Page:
Security Certificates

Tools used to solve the problem of “imposter” websites.  A security certificate provides proof you are on a legitimate website. (Source: Norton Glossary)

Security Operations Center (SOC)

“In general, the term “SOC” refers to a unified collection of people, processes, and technology that provide an organization with threat 9/20/2019 22 detection, response, prevention capabilities (Chuvakin, Barros, & Belak, 2018). These capabilities broaden an organization’s situational awareness, which can be leveraged to make informed decisions with regards to information security risk management.”

Shoulder Surfing

A method of social engineering where someone looks over your shoulder to secretly obtain your personal information. (Source: Norton Glossary)

Social Engineering

The clever manipulation of the natural human tendency to trust.  Social engineering involves someone using deception and manipulation in order to gather sensitive information. (Source: Norton Glossary)

Spam

Spam is unsolicited emails designed to sell something or get you to reveal personal information. (Source: Norton Glossary)

Spyware

Spyware is software that is unknowingly installed on your computer that is used to monitor your computer usage and/or steal personal information. (Source: Norton Glossary)

Slack Space

”The unused space in a file allocation block or memory page that may hold residual data.” (Link) (Source: NIST SP 800-88 Rev. 1 Guidelines for Media Sanitization)

Steganography

“The art, science, and practice of communicating in a way that hides the existents of the communication.” (Link) (Source: NIST SP 800-88 Rev. 1 Guidelines for Media Sanitization)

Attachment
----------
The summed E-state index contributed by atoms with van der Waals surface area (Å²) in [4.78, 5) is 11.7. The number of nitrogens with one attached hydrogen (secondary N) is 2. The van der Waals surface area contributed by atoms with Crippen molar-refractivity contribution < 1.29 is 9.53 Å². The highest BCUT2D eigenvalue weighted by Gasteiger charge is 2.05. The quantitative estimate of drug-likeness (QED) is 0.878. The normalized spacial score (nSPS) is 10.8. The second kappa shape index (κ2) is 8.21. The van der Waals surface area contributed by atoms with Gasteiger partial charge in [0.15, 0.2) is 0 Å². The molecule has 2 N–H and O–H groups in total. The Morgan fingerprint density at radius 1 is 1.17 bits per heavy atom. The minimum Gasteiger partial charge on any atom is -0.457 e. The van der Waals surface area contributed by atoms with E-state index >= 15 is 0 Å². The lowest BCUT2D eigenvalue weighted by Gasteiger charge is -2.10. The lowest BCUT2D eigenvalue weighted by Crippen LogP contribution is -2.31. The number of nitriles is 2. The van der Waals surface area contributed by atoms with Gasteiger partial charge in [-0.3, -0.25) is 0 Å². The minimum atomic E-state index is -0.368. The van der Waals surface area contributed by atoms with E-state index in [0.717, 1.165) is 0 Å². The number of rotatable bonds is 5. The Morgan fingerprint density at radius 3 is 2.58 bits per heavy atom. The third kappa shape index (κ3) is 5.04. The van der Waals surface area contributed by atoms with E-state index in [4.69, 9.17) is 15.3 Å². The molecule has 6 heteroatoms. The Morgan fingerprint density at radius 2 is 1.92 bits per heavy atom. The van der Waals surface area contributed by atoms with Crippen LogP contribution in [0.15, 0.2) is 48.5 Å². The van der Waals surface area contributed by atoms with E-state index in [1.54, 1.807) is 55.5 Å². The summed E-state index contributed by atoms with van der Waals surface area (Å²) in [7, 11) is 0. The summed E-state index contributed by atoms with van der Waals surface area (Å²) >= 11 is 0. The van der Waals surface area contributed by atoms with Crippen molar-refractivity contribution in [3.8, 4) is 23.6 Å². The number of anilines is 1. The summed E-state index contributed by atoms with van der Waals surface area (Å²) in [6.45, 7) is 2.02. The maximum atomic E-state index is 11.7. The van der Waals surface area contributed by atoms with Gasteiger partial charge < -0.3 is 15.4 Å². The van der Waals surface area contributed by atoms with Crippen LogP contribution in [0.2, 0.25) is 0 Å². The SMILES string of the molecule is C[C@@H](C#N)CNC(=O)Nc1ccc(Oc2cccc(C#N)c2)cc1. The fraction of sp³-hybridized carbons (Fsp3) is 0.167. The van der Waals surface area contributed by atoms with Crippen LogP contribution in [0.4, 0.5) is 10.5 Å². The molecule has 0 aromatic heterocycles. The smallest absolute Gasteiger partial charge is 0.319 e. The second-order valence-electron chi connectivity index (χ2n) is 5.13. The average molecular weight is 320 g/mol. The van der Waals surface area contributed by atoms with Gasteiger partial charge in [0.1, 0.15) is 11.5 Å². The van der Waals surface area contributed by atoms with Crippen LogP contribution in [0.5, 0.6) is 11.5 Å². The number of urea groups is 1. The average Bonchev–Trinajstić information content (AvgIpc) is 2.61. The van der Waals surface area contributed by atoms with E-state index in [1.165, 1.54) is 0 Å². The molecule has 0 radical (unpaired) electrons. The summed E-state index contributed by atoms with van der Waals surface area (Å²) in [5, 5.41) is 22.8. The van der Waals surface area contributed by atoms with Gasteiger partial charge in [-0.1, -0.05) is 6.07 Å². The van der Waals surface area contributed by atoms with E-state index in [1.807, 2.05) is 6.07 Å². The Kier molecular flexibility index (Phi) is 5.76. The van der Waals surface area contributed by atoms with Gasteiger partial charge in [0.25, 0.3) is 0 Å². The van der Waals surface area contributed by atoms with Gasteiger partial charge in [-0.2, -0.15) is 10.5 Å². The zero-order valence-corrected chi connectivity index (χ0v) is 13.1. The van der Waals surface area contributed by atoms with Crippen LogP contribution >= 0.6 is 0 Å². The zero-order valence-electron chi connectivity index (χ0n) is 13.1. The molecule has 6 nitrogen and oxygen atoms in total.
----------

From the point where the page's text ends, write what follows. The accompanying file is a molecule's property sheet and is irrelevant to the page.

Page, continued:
Storage

“Retrievable retention of data. Electronic, electrostatic, or electrical hardware or other elements (media) into which data may be entered, and from which data may be retrieved.” (Link) (Source: NIST SP 800-88 Rev. 1 Guidelines for Media Sanitization)

Tactics, Techniques, and Procedures (TTPs)

“The behavior of an actor. A tactic is the highest-level description of this behavior, while techniques give a more detailed description of behavior in the context of a tactic, and procedures an even lowerlevel, highly detailed description in the context of a technique.” (Source: NIST SP 800-150 Guide to Cyber Threat Information Sharing)

Technical Control/Safeguard

“The technology and the policy and procedures for its use that protect electronic protected health information and control access to it.” (Source: NIST SP 800-66 Rev. 1 An Introductory Guide for Implementing the Health Insurance Portability and Accountability Act (HIPAA) Security Rule)

Threat

“Any circumstance or event with the potential to adversely impact organizational operations (including mission, functions, image, or reputation), organizational assets, individuals, other organizations, or the Nation through an information system via unauthorized access, destruction, disclosure, or modification of information, and/or denial of service” (Johnson, Badger, Waltermire, Snyder, & Skorupka, 2016).

Threat Actor

“An individual or a group posing a threat” (Johnson, Badger, Waltermire, Snyder, & Skorupka, 2016).

Threat Actor Tactics, Techniques, and Procedures (TTPs)

“The behavior of an actor. A tactic is the highest-level description of this behavior, while techniques give a more detailed description of behavior in the context of a tactic, and procedures an even lowerlevel, highly detailed description in the context of a technique” (Johnson, Badger, Waltermire, Snyder, & Skorupka, 2016).

Threat Information